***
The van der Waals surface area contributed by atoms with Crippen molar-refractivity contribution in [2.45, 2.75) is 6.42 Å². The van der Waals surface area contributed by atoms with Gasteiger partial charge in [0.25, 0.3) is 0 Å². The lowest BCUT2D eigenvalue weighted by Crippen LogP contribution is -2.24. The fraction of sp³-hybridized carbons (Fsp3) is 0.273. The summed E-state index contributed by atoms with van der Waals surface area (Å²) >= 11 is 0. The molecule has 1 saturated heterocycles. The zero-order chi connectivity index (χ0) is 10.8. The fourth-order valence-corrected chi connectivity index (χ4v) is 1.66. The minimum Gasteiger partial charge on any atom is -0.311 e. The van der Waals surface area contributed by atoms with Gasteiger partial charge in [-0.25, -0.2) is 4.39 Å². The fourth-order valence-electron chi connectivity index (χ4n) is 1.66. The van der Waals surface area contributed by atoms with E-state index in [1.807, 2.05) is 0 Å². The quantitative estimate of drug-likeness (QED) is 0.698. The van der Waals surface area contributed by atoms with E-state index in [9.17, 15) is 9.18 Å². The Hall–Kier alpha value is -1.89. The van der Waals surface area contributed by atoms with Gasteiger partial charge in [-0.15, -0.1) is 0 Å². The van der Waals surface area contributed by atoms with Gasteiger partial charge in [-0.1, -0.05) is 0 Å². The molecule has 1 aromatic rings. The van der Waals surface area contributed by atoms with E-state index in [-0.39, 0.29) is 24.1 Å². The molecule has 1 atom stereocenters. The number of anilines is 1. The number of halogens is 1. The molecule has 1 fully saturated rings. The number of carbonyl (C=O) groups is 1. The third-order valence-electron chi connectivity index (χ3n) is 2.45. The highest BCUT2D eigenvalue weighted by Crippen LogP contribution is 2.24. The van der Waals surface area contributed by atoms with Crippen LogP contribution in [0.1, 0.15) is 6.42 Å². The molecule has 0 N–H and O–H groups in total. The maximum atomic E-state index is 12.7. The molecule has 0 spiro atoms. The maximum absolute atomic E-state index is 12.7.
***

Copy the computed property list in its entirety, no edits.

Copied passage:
The van der Waals surface area contributed by atoms with Crippen molar-refractivity contribution in [2.45, 2.75) is 6.42 Å². The van der Waals surface area contributed by atoms with Gasteiger partial charge in [0.25, 0.3) is 0 Å². The lowest BCUT2D eigenvalue weighted by Crippen LogP contribution is -2.24. The fraction of sp³-hybridized carbons (Fsp3) is 0.273. The summed E-state index contributed by atoms with van der Waals surface area (Å²) >= 11 is 0. The molecule has 1 saturated heterocycles. The zero-order chi connectivity index (χ0) is 10.8. The fourth-order valence-corrected chi connectivity index (χ4v) is 1.66. The minimum Gasteiger partial charge on any atom is -0.311 e. The van der Waals surface area contributed by atoms with Gasteiger partial charge in [-0.25, -0.2) is 4.39 Å². The fourth-order valence-electron chi connectivity index (χ4n) is 1.66. The van der Waals surface area contributed by atoms with E-state index in [1.807, 2.05) is 0 Å². The quantitative estimate of drug-likeness (QED) is 0.698. The van der Waals surface area contributed by atoms with E-state index in [9.17, 15) is 9.18 Å². The Hall–Kier alpha value is -1.89. The van der Waals surface area contributed by atoms with Gasteiger partial charge in [-0.15, -0.1) is 0 Å². The van der Waals surface area contributed by atoms with Gasteiger partial charge in [-0.1, -0.05) is 0 Å². The molecule has 1 aromatic rings. The van der Waals surface area contributed by atoms with E-state index in [-0.39, 0.29) is 24.1 Å². The molecule has 1 atom stereocenters. The number of anilines is 1. The number of halogens is 1. The molecule has 1 fully saturated rings. The number of carbonyl (C=O) groups is 1. The third-order valence-electron chi connectivity index (χ3n) is 2.45. The highest BCUT2D eigenvalue weighted by Crippen LogP contribution is 2.24. The van der Waals surface area contributed by atoms with Crippen LogP contribution in [0.1, 0.15) is 6.42 Å². The molecule has 0 N–H and O–H groups in total. The maximum atomic E-state index is 12.7. The molecule has 0 spiro atoms. The maximum absolute atomic E-state index is 12.7.